Saturday, 28 March 2015

Review - RAB Exodus Softshell Jacket

When venturing into the mountains, we are constantly exposed to the elements. No matter how amazing human skin is, it still needs protection. Some people get by with the latest in expensive, high tech materials, others with a simple bin liner with holes cut into it for the head and arms (if you have even the smallest of brains, never do this!). Back in the day it was a simple waterproof jacket to keep the wind, rain and snow off. But within the last 10 years, Softshell has really taken off. At first people were skeptical: warmer than a hardshell but not as waterproof. Colder than a fleece but more windproof. So where does it stand? Today though, it's what a majority of people go to as their protective layer. But with so many variations and choice for us on the market, we need to narrow this selection down and be realistic about our intended use. For me, I wanted a mountain specific jacket with a hood large enough for a helmet, no membrane, harness accessible pockets and breathable but still keep out all but the worst that the weather can throw at me. So I settled on this jacket: the RAB Exodus.

Tuesday, 10 March 2015

Chere Couloir - Triangle du Tacul

The Chere Couloir (II,4) The very top climber in at the 3rd belay and the bottom 2 making their way up to the 2nd.
We met the famous Dane Burns of the Coldthistle gear blog the day before on the steps back up to Montenvers, had a beer and then went for dinner with him. I hadn't had the opportunity to climb during my time out here, mainly due to lack of partners, so he offered to climb with me. We chose the Chere couloir as neither of us had done it, plus it's a ski in, ski out route so a great multi-activity day,

Monday, 9 March 2015

Toule glacier and the Vallee Noire

View from the Torino hut from the Dent dy Geant on the left, to the Integral ridge on the right
Do you believe in fate? Or what about luck? Do things happen for a reason or do we determine our own path through life? I used to believe that 'It'll never happen to me' and that it always happens to other people, but this attitude in the mountains can prove fatal and is a stupid way of thinking. You're never truly in control in this environment. Ok, so you're confident in your abilities and that you're prepared for the conditions. You've checked the weather and the avalanche bulletin. You've picked your intended route or descent because of the current conditions as it's a safer option. But you're in the mountains now. You can't predict every avalanche, or a serac fall. How stable was that snow bridge you just skied over? Oh, you didn't realise you just skied over a crevasse? And what about those rocks above you, frozen in time to the mountain face, waiting for the 'true loves first kiss' of the rising sun to awaken them? In these circumstances, timing and 'luck' are the things keeping you from having a bad day. As we found, when skiing the Toule glacier.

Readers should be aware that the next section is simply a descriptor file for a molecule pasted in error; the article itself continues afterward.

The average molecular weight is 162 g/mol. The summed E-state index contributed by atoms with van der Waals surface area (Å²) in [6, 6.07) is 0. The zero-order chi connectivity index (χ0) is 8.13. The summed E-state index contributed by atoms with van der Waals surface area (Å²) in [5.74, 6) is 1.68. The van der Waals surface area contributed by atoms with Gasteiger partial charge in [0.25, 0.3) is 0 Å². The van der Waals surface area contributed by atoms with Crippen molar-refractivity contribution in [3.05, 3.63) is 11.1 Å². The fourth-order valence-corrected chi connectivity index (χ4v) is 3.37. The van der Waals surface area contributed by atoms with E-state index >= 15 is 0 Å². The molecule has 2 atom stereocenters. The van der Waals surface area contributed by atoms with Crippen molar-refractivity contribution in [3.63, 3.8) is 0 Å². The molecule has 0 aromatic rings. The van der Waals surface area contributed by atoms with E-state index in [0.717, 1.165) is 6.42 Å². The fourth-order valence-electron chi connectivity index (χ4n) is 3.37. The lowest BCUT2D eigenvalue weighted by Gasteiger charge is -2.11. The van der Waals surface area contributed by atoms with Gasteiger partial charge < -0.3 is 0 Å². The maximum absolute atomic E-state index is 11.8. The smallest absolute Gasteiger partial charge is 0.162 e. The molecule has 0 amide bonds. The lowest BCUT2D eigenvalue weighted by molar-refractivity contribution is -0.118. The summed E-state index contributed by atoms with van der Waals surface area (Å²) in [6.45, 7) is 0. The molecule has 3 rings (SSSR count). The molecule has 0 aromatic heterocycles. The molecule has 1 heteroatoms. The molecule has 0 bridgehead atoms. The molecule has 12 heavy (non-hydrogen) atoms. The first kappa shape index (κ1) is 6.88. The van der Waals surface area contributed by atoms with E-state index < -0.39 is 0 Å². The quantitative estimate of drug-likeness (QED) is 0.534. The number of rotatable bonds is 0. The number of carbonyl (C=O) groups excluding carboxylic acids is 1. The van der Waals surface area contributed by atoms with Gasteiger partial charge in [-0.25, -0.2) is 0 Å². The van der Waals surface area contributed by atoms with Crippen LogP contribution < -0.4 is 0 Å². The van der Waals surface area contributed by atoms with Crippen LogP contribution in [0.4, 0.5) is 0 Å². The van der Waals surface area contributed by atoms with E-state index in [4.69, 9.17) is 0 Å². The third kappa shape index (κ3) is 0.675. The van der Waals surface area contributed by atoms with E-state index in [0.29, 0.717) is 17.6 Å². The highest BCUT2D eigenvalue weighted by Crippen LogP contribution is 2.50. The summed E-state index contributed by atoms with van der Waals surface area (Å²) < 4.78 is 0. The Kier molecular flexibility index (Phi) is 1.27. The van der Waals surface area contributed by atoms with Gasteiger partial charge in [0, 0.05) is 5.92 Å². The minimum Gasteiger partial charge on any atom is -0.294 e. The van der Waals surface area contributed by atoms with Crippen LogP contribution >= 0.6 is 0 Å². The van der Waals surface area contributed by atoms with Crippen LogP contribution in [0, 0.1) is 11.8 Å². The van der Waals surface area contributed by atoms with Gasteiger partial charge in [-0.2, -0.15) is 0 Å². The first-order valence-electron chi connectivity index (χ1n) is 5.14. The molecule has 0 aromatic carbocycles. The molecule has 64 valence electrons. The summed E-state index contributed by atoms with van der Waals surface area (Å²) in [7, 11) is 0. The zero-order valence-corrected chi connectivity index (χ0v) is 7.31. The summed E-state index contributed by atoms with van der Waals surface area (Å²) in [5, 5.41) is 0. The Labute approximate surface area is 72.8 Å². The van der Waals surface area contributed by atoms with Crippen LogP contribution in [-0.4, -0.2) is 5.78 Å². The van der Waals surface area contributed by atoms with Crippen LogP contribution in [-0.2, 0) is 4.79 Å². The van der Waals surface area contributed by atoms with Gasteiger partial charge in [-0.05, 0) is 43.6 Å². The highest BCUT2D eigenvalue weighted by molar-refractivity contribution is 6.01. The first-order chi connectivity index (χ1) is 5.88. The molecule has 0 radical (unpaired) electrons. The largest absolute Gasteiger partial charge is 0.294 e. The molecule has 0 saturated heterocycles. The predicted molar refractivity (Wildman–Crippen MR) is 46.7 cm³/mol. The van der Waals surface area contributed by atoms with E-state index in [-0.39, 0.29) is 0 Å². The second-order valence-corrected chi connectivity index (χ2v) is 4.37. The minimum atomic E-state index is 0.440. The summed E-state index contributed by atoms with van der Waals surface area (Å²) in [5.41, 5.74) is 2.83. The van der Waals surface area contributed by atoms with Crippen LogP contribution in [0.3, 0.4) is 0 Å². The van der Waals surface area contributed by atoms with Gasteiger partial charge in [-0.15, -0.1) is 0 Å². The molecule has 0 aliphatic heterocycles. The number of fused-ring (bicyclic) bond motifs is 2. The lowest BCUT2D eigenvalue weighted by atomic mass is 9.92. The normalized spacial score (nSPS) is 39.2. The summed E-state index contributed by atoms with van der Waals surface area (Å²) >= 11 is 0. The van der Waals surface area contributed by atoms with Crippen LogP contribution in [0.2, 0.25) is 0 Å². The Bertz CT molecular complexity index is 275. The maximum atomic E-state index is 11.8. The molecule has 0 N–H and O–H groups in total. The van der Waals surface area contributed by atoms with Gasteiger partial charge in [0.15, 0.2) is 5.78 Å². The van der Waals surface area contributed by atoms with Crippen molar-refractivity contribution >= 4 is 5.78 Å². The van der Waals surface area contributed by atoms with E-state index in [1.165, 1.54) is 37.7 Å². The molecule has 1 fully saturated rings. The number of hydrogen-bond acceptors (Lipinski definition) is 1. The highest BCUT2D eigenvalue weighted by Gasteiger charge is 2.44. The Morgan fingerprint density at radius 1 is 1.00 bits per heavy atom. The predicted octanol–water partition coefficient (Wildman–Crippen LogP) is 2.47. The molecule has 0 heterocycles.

Saturday, 7 March 2015

Grand & Petit Envers VB variation: Keeping up tradition...

FINALLY! The wind has died down and the midi is open! But unfortunately for Dave, he's heading home. However, he did make it all the way to the ice tunnel on the midi before heading back down via the lift as he didn't think he'll be back in time to get his transfer. Any way, me and Kev carried on down the ridge with our plan of skiing the Grand Envers. The sun was shining, the snow was good and off we went.

Friday, 6 March 2015

Dear Chamonix...It's not me, it's you...

The winds still haven't died down and so we've been forced to seek skiing elsewhere. We headed to Courmayeur on Thursday but like with Cham, the top bin was closed because of the wind. But still, we had the sun. Not really knowing what else there was off piste wise, we started to spot interesting little lines from the chair lifts. We did a few laps down a steep slope under the Bertolini chair which consisted of chalky snow and moguls which was good practice for steep skiing and a lot of fun, then headed over to the Aretu chair where we spied the remains of a small avalanche so went to investigate.

Wednesday, 4 March 2015

Grand Montets

Top of Bochard nearing the end of the day
Since Dave and Kev have arrived, the weather has deteriorated. High winds have closed the top bin of the GM and the Midi and the avalanche warnings are consistent across the range at 4, so we're forced to seek our fix else where. The obvious choice being off the Bochard and Herse lift on the GM. So over the last couple of days, we've been skiing pretty much every bit of Off piste the GM has to offer.

Sunday, 1 March 2015

Col du Lac Cornu - Col de la Gliere, Aiguille Rouge

I arrived in Chamonix on Wednesday after the most stress free traveling I have ever had; no cues, no waiting (apart from the compulsory 2 hour wait before boarding the flight) and no rushing! I had 3 days on my own before Kev and Dave got here so had to pick my objectives carefully. With all the recent news about avalanches, I was reluctant to do much off piste, but I checked the forecast, looked at slopes below 30 degrees and decided to head up into the Aiguille Rouge and do a short ski tour.